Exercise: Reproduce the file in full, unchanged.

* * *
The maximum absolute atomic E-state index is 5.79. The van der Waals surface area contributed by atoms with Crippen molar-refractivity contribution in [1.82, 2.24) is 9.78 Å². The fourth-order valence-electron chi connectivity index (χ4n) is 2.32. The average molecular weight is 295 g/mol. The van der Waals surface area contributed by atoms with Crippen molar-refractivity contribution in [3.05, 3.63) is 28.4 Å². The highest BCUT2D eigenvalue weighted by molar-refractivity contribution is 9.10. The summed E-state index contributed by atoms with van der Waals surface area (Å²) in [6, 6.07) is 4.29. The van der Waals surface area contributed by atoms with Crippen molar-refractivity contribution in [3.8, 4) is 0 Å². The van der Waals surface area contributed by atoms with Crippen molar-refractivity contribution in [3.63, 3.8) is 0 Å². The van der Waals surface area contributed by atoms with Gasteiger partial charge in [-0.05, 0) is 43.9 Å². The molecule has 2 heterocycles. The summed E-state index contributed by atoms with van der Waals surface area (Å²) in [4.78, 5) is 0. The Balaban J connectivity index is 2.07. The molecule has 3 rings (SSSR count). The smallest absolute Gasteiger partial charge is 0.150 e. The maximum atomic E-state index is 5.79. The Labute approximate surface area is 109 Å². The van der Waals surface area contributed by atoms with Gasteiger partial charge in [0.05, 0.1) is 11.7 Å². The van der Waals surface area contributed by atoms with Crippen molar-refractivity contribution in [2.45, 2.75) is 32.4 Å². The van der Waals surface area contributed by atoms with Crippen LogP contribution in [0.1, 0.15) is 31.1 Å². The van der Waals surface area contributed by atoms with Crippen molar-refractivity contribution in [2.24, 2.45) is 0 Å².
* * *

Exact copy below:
The maximum absolute atomic E-state index is 5.79. The van der Waals surface area contributed by atoms with Crippen molar-refractivity contribution in [1.82, 2.24) is 9.78 Å². The fourth-order valence-electron chi connectivity index (χ4n) is 2.32. The average molecular weight is 295 g/mol. The van der Waals surface area contributed by atoms with Crippen molar-refractivity contribution in [3.05, 3.63) is 28.4 Å². The highest BCUT2D eigenvalue weighted by molar-refractivity contribution is 9.10. The summed E-state index contributed by atoms with van der Waals surface area (Å²) in [6, 6.07) is 4.29. The van der Waals surface area contributed by atoms with Crippen molar-refractivity contribution in [3.8, 4) is 0 Å². The van der Waals surface area contributed by atoms with Crippen molar-refractivity contribution in [3.63, 3.8) is 0 Å². The van der Waals surface area contributed by atoms with Gasteiger partial charge in [-0.05, 0) is 43.9 Å². The molecule has 2 heterocycles. The summed E-state index contributed by atoms with van der Waals surface area (Å²) in [4.78, 5) is 0. The Balaban J connectivity index is 2.07. The molecule has 3 rings (SSSR count). The smallest absolute Gasteiger partial charge is 0.150 e. The maximum atomic E-state index is 5.79. The Labute approximate surface area is 109 Å². The van der Waals surface area contributed by atoms with Gasteiger partial charge in [0.05, 0.1) is 11.7 Å². The van der Waals surface area contributed by atoms with Crippen molar-refractivity contribution in [2.45, 2.75) is 32.4 Å². The van der Waals surface area contributed by atoms with Crippen LogP contribution in [0.1, 0.15) is 31.1 Å². The van der Waals surface area contributed by atoms with Crippen molar-refractivity contribution in [2.24, 2.45) is 0 Å².